That Was A Great Workout! (Or Was It?)

I don’t know where the notion came from, but people seem to think that if they aren’t crazy sore the day after a training session, then the session wasn’t tough enough.  Conversely, they are convinced that if they have a hard time sitting down for potty time or washing their hair the day after, then they must have had a great workout.

Let me just come right out and say it-neither of these concepts hold any water.

Here are a few examples of what I mean:

-A few months ago I had a client have a great session.  She set a deadlift PR, added 8 push ups to her three set total from the week before, and all around crushed everything she touched in the gym that day.

I saw her two days later and commented on the great job she did in our previous session.  With disappointment in her voice she said, “Yeah, but I wasn’t sore at all and I really thought I worked hard.”

That’s when I karate kicked her in the face…metaphorically speaking.

The mere fact that she set a new PR should have made the session great for her, let alone everything else she did.  But just because she wasn’t struggling to move the next day, she was unhappy with her efforts.

-When I first started training, I also worked a few hours at the front desk at the club I train out of, Fit For Life.  I remember designing a logo for a run the club had sponsored, and I had to color in the logo by moving the mouse back and forth like you would color with a crayon.  The whole thing took me about 3 hours, but it was fun, OH LET ME TELL YOU IT WAS FUN!!!! 

The next day, my right triceps hurt like crazy.  By some people’s logic I got a great workout for my triceps.  Forget push, ups, shoulder presses and dips…all I need is a mouse and a logo to color!*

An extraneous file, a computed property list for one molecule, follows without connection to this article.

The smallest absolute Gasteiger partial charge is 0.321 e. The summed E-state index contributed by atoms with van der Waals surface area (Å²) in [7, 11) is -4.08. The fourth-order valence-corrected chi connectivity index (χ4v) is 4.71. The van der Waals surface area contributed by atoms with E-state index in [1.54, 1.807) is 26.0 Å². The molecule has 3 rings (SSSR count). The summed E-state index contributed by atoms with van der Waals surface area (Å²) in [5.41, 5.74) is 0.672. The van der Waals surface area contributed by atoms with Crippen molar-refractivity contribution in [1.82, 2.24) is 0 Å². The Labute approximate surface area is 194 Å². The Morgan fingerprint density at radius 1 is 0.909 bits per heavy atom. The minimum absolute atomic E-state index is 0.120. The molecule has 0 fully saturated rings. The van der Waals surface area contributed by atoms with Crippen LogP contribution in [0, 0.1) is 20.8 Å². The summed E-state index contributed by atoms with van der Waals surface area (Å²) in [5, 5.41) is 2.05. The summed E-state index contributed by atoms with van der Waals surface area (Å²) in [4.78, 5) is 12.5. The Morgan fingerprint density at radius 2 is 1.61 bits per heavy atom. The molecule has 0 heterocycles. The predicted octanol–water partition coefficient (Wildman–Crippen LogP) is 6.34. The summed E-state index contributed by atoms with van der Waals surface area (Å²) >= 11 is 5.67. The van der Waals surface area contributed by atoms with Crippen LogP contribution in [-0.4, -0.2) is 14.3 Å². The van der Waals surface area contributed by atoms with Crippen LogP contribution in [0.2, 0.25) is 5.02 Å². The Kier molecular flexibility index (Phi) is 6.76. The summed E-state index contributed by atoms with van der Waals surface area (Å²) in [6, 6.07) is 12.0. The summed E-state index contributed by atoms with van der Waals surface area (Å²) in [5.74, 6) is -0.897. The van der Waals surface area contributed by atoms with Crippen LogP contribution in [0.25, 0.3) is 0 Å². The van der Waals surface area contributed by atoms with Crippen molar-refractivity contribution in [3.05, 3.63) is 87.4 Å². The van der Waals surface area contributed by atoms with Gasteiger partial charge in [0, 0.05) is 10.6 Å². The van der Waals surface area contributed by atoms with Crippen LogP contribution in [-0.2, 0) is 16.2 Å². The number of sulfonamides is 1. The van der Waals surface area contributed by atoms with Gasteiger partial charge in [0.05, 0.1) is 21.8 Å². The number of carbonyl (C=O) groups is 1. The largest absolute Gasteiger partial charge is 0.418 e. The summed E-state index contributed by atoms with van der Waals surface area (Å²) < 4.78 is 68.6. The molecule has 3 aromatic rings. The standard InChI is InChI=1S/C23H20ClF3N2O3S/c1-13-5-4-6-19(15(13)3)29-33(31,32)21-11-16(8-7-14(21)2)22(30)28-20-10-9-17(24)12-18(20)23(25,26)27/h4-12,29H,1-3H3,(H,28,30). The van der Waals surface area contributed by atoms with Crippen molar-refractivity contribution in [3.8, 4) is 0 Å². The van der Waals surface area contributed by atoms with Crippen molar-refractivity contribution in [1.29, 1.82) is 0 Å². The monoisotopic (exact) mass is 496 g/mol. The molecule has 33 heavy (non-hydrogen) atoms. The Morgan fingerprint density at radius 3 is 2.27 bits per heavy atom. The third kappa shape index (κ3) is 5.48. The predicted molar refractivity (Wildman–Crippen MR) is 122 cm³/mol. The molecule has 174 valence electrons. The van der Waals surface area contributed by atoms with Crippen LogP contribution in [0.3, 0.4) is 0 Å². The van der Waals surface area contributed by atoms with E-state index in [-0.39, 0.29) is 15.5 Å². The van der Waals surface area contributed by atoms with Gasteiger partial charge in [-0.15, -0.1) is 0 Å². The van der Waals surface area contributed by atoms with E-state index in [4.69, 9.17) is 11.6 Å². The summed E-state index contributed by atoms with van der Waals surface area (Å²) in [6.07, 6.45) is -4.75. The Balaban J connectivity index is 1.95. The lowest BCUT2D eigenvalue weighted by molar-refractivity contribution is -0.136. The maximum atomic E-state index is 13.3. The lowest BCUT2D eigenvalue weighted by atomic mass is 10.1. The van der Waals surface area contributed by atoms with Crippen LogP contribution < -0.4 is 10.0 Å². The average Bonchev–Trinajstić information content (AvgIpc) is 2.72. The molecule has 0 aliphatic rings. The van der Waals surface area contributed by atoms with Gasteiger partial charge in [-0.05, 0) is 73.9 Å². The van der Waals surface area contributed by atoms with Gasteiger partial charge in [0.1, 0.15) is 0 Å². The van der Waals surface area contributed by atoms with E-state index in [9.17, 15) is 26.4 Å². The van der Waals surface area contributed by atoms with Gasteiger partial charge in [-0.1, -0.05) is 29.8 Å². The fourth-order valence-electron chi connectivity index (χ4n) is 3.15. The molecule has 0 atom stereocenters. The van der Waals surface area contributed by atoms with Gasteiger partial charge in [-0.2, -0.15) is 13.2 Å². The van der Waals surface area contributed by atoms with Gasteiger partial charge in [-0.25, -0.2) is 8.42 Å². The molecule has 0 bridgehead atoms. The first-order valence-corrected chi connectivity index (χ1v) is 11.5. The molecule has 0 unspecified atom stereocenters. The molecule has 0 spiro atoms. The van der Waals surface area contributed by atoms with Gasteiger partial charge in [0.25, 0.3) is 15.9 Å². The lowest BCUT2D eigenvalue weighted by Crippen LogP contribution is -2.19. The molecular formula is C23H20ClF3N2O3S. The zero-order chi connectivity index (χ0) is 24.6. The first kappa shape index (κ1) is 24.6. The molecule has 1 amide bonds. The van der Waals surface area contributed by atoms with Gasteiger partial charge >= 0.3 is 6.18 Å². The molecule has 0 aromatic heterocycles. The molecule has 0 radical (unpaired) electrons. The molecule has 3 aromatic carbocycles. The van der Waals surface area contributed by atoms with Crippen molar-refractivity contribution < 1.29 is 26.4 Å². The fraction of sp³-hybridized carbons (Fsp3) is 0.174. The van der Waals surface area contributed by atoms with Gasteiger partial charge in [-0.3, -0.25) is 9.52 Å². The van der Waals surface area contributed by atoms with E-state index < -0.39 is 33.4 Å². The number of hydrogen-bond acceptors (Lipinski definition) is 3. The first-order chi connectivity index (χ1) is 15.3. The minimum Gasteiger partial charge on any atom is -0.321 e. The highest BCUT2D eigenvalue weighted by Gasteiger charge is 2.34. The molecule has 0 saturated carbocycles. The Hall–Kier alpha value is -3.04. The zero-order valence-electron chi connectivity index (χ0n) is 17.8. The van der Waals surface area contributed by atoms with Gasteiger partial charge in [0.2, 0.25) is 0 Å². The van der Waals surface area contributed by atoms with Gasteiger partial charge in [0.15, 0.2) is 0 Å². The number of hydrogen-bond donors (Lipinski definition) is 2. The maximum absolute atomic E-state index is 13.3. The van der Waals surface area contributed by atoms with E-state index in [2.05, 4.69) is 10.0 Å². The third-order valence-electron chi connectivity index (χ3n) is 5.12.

Are you seeing my point?  The logic behind soreness being an indicator of good or bad session doesn’t pan out.

Now don’t hear (or read) me wrong and think that I’m saying if you’re sore you didn’t get a good workout and vice versa.  The problem is when being sore makes or breaks things for an individual. 

Instead, you should focus on what you accomplished.

-Did you get more reps or more weight on the bar? 

-Did you push yourself more than you did the previous week? 

-Did you include all the elements you wanted to (foam rolling, strength training, metabolic work, etc.)?

These are the gauges you should use to measure the efficacy of your sessions, not soreness.

If you can answer yes to any, or all, of those questions, then be happy with your efforts despite whether or not you have to free fall to the toilet the next day.

*This statement has been frosted with low-carb chocolate sarcasm.


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